Pessimistic concurrency control: A row is unavailable to users from the time the record is fetched until it is updated in the database.

    Optimistic concurrency control: A row is unavailable to other users only while the data is actually being updated. The update examines the row in the database and determines whether any changes have been made. Attempting to update a record that has already been changed results in a concurrency violation.

    "Last in wins": A row is unavailable to other users only while the data is actually being updated. However, no effort is made to compare updates against the original record; the record is simply written out, potentially overwriting any changes made by other users since you last refreshed the records.

    Please continue reading here : http://msdn.microsoft.com/en-us/library/cs6hb8k4(VS.80).aspx

    http://msdn.microsoft.com/en-us/magazine/cc163924.aspx

     

    • Marked as answer by Czeshirecat2 Monday, August 16, 2010 6:55 AM
    Tuesday, August 3, 2010 12:36 PM
  • Hi Czeshirecat2,

     

    When you get a Concurrency Violation it indicates that the data in the database and data in the datatable are not synchronized. For example, the row in the datatable that you're updating no longer exists in the database, or the row’s value in the database has already been changed by another user which conficts with the original value of the row in datatable. You mentioned in your original post that “when I deleted one of the rows in the target then I received the exception "Concurrency violation: the UpdateCommand affected 0 of the expected 1 records."” , so I think that the reason why you got this exception is probably that the row in the datatable you are going to update no longer exists in the database. Please consider the necessity to delete that row in the target database, or if you delete it from the database, then do not try to update that row or delete it from the data table too.

     

    Mike_999 has provide you two very good links which talk about handling the Concurrency Violation. And you can also refer to the following thread to get some information about Concurrency violation handling in data adapter.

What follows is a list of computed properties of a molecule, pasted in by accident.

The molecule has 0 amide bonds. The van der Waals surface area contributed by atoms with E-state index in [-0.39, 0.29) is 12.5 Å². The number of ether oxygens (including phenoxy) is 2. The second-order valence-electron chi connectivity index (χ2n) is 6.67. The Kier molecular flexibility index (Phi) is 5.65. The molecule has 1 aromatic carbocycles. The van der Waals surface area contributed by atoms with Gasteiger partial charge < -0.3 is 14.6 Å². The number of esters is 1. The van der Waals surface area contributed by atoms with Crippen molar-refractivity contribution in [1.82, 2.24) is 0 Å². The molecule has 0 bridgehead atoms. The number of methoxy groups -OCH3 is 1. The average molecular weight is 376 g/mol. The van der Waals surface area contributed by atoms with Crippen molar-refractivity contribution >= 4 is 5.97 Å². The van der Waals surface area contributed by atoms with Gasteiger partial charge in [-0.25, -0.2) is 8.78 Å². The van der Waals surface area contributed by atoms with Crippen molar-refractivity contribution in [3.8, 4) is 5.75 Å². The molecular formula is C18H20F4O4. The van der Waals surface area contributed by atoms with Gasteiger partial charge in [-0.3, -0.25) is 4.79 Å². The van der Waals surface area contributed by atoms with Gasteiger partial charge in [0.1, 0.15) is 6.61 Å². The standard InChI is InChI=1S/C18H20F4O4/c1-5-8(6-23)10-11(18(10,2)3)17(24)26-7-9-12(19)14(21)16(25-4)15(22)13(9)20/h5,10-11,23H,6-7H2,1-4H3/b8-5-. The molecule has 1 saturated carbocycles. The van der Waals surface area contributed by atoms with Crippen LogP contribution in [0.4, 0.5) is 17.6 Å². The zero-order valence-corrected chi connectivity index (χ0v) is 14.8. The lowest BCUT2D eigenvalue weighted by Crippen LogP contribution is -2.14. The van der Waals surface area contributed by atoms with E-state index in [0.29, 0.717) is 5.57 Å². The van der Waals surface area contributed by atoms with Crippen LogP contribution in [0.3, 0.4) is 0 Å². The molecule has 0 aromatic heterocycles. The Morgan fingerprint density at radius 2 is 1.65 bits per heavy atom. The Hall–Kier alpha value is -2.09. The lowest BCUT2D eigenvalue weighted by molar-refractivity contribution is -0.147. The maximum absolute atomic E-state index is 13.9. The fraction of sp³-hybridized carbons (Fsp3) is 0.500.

http://social.msdn.microsoft.com/Forums/en-US/winformsdatacontrols/thread/bb17dad8-72f2-4dc3-8472-e9f710ef814b

     

     

    Best regards,

    Alex Liang

    MSDN Subscriber Support in Forum

    If you have any feedback on our support, please contact msdnmg@microsoft.com


    Please remember to mark the replies as answers if they help and unmark them if they provide no help.
    Welcome to the All-In-One Code Framework! If you have any feedback, please tell us.
    • Marked as answer by Czeshirecat2 Monday, August 16, 2010 6:55 AM
    Wednesday, August 4, 2010 6:21 AM
    Moderator
  • Hi Czeshirecat2, 

    I'm writing to follow up the post. Does the above suggestion work?

    Please feel free to let me know if you need any help.

    Best regards,
    Alex Liang

    MSDN Subscriber Support in Forum
    If you have any feedback on our support, please contact msdnmg@microsoft.com


    Please remember to mark the replies as answers if they help and unmark them if they provide no help.
    Welcome to the All-In-One Code Framework! If you have any feedback, please tell us.
    Monday, August 16, 2010 2:32 AM
    Moderator
  • Hi and thank you both for answering.

    I did read the article, and understand why it failed.

    I was probably going to argue that kicking a full batch of records because of a single failure might be over-enthusiastic until I thought about what circumstances I might want to use an update query on many records like this.

    If I were running an update for a single record using key fields to find it, my execute would return the number of records affected so i'd be able to handle it if a zero was returned. A batch couldn't.

     

    Monday, August 16, 2010 6:51 AM